A brief history of Israel’s housing cycle
During the global economic crisis, Israel enjoyed amazing double-digit house price rises. In Tel Aviv, housing prices rose by a whopping 41% between Q1 2008 and Q4 2009. Only the Northern district registered a single-digit house price growth of 4.7%. Israel’s average home price rose by 24.2% over the same period.
Despite Bank of Israel rate hikes until the key rate reached 3.25% in June 2011, average house prices in Israel rose by almost 13% from Q1 2010 to Q2 2011.
One result was a social protest movement, which began in July 2011 with a Facebook group protesting Israel’s rising cost of living (specifically housing costs) as well as the worsening condition of public services.
|CHANGES IN AVERAGE PRICE OF DWELLINGS (%)|
|Second Intifada (Q3 00-Q2 03)||-6.47||-16.60||6.77||11.96||-3.86||1.57||-10.34|
|(Q2 03-Q1 06)||28.09||25.50||10.21||-0.78||36.77||0.07||-0.68|
|Israel-Hezbollah War (Q1-Q4 06)||-11.60||-12.60||-12.12||8.93||-6.05||-8.00||-10.26|
|(Q4 06-Q4 07)||4.90||22.37||16.22||6.84||5.05||-4.40||-8.47|
|Global economic crisis (Q1 08-Q4 09)||24.20||41.27||34.61||29.10||20.13||4.66||29.85|
|(Q1 10-Q2 11)||12.99||8.26||20.34||15.26||14.23||51.46||23.54|
|Israeli social justice protests (Q3 11-Q1 12)||0.53||-3.06||0.21||2.77||-1.22||5.13||9.82|
|(Q2 12-Q4 17)||31.60||40.70||34.20||33.90||29.70||31.50||35.50|
|Govt cooling measures (Q4 17-Q4 19)||7.00||-17.40||14.40||6.20||-20.20||-0.80||6.80|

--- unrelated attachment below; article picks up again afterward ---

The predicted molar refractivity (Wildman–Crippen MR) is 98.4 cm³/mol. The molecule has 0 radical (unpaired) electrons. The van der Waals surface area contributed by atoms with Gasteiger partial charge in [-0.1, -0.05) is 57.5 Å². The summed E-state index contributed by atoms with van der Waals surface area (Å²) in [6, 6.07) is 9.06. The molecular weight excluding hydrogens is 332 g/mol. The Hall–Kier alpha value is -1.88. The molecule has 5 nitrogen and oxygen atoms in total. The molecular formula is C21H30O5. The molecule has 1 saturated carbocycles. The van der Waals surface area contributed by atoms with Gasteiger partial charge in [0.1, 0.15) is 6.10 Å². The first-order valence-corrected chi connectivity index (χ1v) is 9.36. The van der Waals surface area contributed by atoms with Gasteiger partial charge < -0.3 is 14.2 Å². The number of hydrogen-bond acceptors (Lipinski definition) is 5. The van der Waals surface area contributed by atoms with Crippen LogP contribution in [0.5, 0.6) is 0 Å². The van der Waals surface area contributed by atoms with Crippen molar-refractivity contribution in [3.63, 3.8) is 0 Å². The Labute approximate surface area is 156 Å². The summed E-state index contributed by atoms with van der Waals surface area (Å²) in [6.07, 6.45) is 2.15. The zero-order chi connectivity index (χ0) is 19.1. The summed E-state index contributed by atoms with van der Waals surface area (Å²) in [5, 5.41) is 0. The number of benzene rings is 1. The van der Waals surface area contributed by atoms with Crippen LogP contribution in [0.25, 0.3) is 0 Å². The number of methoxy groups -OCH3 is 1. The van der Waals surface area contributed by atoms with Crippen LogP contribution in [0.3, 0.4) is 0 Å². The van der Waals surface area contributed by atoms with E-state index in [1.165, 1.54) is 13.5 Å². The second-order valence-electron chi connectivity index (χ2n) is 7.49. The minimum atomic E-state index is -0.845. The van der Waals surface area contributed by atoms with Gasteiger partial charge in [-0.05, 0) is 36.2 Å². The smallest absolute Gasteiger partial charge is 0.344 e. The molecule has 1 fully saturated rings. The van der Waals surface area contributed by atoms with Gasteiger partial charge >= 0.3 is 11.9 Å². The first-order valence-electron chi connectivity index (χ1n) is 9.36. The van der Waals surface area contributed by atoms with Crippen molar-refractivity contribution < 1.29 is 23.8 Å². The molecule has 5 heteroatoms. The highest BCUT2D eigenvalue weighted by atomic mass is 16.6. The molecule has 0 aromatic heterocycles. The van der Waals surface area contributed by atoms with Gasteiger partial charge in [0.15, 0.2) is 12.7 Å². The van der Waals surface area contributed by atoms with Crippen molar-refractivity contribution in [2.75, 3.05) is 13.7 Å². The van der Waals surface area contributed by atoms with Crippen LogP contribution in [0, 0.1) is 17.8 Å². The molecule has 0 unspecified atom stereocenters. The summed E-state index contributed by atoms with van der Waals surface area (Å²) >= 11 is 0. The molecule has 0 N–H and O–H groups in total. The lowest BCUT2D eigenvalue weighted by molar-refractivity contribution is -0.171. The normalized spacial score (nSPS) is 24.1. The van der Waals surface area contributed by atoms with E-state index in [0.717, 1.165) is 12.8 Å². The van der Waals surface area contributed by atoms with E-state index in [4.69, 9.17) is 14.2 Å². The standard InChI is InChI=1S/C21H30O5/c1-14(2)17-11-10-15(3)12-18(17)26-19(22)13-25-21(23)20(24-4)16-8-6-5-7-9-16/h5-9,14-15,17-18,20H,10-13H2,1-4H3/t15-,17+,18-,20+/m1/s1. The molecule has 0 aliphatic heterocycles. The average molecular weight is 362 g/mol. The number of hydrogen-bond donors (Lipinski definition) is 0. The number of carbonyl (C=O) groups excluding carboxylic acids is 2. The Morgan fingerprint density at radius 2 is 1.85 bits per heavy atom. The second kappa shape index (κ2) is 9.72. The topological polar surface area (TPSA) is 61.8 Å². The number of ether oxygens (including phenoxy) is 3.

|Covid-19 pandemic (Q1 2020-Q4 2021)||8.96||10.98||9.56||10.70||12.05||8.17||8.89|
|Economic recovery (Q1 2022-Q1 2023)||9.34||7.68||19.66||0.28||18.40||15.93||13.29|
|Sources: Israel Central Bureau of Statistics, Global Property Guide|
Nationwide house prices rose by a meager 0.53% from Q3 2011 to Q1 2012, with Tel Aviv and Jerusalem house prices falling by 3.06% and 1.22%, respectively.
House prices in the country then rose 31.6% from Q2 2012 to Q4 2017, with all districts registering double-digit increases over the period. Israel’s housing market has been unscathed by the Syrian civil war.
However, Israel’s housing market started to slow by the end of 2017, after the government intensified its market-cooling measures. In 2018-19, house prices fell sharply in Jerusalem (-20.2%) and Tel Aviv (-17.4%). Yet nationwide house prices continued to rise by 7%, as the sharp price decline in the two major cities was offset by the continued rise in house prices in other districts.